I think it’s very clear to all that self-identified sedevacantists are not to be numbered among those camping out under the conciliar counterfeit tent. Even so, there is an elephant in the sedevacantist room that gets far too little attention, namely, the degree to which unity of faith and charity appears to be lacking even among their ranks.
One notes, for example, how often self-identified sedevacantists feel compelled to offer, “Not all sedevacantists believe this, or hold to that…”
An observer might even get the impression that this is the common ground upon which all who march under the sedevacantist banner stand. It’s essentially – by appearance only, as I will explain – a tacit admission that “we are not unified in faith.”
As for charity, while there does seem to exist a degree of communion among self-identified sedevacantists, there are also serious disagreements with respect to things like the “una cum” Mass and arguments over which Missal to use, just to name a few.
This apparent lack of unity is problematic and should trouble all who identify as “a sedevacantist,” if for no other reason than the message it sends, rightly or wrongly, to those in search of the one true Church, a society the members of which are ever united in the visible bonds of faith and charity.
At this, one might ask whether this problem is endemic to sedevacantism, or merely incidental. The good news, to my mind, is that it is the latter.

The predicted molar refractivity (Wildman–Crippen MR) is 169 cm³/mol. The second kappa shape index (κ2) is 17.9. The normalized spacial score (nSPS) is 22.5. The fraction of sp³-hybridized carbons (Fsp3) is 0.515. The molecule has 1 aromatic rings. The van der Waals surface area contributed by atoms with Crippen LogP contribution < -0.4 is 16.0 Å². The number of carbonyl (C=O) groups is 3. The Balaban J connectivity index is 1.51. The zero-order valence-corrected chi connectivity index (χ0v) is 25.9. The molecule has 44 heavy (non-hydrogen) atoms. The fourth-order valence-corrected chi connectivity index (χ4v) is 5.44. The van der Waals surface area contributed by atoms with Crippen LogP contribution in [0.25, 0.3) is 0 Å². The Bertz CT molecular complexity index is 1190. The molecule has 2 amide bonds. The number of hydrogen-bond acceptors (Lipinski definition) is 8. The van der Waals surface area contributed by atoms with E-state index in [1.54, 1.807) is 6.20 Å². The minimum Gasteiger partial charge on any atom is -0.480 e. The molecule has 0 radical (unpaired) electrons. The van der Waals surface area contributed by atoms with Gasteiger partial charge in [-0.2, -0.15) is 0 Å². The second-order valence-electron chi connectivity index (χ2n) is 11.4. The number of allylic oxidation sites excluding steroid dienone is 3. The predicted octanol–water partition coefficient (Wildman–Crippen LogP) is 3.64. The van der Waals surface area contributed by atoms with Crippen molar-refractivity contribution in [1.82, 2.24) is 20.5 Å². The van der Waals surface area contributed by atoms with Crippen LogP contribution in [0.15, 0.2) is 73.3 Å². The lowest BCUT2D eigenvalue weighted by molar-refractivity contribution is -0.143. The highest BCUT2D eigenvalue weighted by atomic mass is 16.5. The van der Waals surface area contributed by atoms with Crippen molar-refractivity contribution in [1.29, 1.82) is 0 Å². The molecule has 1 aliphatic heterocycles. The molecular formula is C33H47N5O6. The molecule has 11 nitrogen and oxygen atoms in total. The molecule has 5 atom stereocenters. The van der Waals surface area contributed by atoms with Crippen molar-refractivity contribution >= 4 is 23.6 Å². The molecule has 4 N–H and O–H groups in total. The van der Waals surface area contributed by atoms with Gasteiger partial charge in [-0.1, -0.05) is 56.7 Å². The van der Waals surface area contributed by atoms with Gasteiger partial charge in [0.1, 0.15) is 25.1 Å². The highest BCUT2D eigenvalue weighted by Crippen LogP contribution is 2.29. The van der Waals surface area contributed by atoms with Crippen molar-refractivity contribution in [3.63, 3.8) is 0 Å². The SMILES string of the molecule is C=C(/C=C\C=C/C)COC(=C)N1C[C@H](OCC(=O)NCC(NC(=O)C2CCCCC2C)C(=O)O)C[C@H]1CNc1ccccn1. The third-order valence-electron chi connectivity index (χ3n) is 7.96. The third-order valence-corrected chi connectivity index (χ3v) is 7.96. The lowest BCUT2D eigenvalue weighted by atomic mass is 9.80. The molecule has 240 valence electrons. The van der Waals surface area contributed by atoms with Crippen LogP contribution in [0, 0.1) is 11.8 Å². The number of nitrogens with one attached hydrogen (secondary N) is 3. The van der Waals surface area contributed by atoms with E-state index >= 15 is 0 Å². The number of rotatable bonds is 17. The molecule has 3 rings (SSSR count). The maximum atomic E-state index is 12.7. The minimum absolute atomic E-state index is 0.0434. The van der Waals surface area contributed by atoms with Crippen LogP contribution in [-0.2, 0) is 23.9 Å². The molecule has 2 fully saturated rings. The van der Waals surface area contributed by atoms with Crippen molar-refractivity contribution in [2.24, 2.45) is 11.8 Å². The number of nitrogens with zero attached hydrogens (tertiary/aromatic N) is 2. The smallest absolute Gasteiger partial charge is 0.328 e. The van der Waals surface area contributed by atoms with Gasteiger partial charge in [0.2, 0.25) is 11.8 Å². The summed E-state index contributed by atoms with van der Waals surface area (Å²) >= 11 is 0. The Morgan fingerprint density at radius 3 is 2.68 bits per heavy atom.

So, how did this situation come to be?
Like their secular counterparts, religious modernists are masters at manipulating language. All too often, those who stand in opposition to their diabolical agenda, rather than rejecting the deceptive lexicon of the left out of hand, make their own entries into it. In so doing, they inadvertently lend credence to the deception.
In the present case, whomever presents himself to others as if to say in some form or fashion, “Hello, I am a sedevacantist,” has unwittingly allowed the enemies of Christ to exercise influence over the narrative.
I would submit that to oppose the conciliar deception, with its plethora of disunified tribal affiliations, while also identifying oneself as “a sedevacantist” – as many people that I greatly respect routinely do – is similar to doing battle against the LGBT agenda, while at one and the same time referring to oneself as “a cisgender.”
Obviously, there is no such thing as a cisgender, a transgender, or a [plug-in your preferred prefix] gender; there are simply males and females.
Likewise, there is no such thing as a progressive Catholic, a conservative Catholic, or a traditionalist Catholic, nor is there any such thing as “a sedevacantist.”
There are simply Catholics and non-Catholics. Period.
And how do we know who is, and who is not, Catholic?
The Sacred Magisterium has never wavered concerning the requirements of membership in the Mystical Body of Christ: The external manifestation and profession of the true faith; the sharing in the sacred rites that have been handed down; participation in the same Holy Sacrifice, and the practical observance of the same laws.
Among all of the persons and tribal sub-groups named in this article only one objectively meets those criteria, that is, the misnamed “sedevacantists.”
Every last one of the others have effectively rejected, at the very least, the previously mentioned tenets of Catholic ecclesiology and the doctrine of the Church concerning the divinely endowed prerogatives of the papacy.
St. Paul warned the Corinthians about falling into the identity trap:
For it hath been signified unto me, my brethren, of you, by them that are of the house of Chloe, that there are contentions among you. Now this I say, that every one of you saith: I indeed am of Paul; and I am of Apollo; and I am of Cephas; and I of Christ. Is Christ divided? Was Paul then crucified for you? or were you baptized in the name of Paul? (1 Cor 1:11-13)